Jeanne, it does sound like your daughter has “growing pains.” About one in four children get them, usually during periods of rapid growth from 3-5 years of age and 8-12 years of age. You’ve probably noticed how 2-year-olds have short, chubby legs and tend to be awkward running, climbing and jumping; then by 5 years old, their legs are long and wiry, and they’re agile runners and climbers. There’s a lot of growing and muscle activity during those years.
Growing pains are caused by muscle cramps in the calves, thighs and feet, usually at night after a particularly active day. In addition, any kind of stress your daughter may be feeling—such as a new preschool or the birth of a younger sibling—can make the pain feel more intense.
You’re doing the right thing by rubbing her legs and giving her extra attention. You can also put a heating pad on her legs, try to massage or stretch the leg muscles, and give her children’s acetaminophen or ibuprofen. Be sure to reassure her that this is a sign that she’s growing up to be a “big girl” and that it’ll get better soon.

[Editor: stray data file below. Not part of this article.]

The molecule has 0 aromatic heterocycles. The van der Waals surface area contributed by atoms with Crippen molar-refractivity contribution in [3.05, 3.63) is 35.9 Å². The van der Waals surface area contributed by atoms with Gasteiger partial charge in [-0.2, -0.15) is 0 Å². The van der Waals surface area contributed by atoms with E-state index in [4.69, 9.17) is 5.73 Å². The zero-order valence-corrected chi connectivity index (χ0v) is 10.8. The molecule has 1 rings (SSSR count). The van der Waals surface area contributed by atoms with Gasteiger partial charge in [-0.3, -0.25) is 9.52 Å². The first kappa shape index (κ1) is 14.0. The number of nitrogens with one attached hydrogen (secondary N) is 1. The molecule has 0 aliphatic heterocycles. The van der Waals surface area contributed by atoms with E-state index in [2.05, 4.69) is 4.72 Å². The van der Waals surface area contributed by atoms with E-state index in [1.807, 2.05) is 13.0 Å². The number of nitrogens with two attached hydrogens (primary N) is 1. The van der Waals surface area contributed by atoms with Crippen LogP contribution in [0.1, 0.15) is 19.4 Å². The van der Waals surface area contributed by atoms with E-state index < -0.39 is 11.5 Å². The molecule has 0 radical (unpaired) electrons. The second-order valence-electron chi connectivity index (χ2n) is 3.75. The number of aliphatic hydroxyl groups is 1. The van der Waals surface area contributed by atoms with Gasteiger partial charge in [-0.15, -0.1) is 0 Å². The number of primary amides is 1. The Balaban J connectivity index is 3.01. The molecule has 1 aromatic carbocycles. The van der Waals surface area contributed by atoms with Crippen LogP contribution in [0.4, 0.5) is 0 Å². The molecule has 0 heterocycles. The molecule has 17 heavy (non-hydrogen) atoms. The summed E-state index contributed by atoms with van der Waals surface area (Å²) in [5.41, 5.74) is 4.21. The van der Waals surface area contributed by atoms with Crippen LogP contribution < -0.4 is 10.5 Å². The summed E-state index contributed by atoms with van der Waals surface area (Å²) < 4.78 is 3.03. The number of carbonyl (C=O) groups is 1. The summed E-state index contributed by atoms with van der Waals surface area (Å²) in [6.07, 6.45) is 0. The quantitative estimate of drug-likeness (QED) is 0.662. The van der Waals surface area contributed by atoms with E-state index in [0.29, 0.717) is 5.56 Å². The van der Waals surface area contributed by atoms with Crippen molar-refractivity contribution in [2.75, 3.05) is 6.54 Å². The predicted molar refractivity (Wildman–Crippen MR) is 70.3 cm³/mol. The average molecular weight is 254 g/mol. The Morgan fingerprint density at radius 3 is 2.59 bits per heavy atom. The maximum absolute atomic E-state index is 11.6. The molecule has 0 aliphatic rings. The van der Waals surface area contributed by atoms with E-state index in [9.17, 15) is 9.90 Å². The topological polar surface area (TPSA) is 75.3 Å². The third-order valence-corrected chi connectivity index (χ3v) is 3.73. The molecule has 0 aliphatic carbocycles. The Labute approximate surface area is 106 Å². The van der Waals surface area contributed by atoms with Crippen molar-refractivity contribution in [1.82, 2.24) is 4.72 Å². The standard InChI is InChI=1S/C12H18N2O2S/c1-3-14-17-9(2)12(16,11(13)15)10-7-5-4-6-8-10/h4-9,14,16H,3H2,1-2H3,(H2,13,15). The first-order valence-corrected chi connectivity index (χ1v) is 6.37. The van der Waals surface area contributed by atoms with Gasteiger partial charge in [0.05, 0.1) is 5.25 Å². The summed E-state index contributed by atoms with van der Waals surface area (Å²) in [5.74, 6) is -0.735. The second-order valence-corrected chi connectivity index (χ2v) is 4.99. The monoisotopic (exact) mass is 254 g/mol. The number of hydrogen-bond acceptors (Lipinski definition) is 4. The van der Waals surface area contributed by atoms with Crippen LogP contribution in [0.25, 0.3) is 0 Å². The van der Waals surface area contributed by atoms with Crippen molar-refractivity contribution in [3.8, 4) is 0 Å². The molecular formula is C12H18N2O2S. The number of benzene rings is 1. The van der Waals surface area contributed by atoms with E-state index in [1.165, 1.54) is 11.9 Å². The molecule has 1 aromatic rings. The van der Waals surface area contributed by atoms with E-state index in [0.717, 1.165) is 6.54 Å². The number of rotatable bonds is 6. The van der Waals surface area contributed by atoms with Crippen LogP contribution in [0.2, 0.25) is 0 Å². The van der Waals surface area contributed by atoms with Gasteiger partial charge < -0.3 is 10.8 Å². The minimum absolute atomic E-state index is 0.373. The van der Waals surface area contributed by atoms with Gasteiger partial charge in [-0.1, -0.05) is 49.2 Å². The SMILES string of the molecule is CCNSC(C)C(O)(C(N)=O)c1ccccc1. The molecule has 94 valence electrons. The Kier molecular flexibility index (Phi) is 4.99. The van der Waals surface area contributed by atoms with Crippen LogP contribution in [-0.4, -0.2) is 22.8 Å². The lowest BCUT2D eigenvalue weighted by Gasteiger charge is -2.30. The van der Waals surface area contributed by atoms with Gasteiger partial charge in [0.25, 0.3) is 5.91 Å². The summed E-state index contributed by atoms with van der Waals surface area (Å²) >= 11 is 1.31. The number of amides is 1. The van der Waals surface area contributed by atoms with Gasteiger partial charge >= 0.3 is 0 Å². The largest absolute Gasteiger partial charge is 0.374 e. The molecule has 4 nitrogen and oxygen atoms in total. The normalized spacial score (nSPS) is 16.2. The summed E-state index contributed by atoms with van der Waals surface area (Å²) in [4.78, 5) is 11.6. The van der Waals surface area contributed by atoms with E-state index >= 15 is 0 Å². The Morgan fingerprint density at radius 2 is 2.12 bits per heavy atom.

Although your daughter’s leg pains are probably nothing to worry about, it’s good to talk to your pediatrician about it. Rarely, leg pains can be a sign of a medical problem, but the symptoms tend to be different: persistent and severe pain in her legs; swelling, warmth and redness of her joints or skin; limping or leg weakness; fever, rash, or loss of appetite. If your daughter has any of these symptoms, the doctor might want to do an x-ray or blood test.
Our parenting advice is given as suggestions only. We recommend you also consult your healthcare provider, and urge you to contact them immediately if your question is urgent or about a medical condition.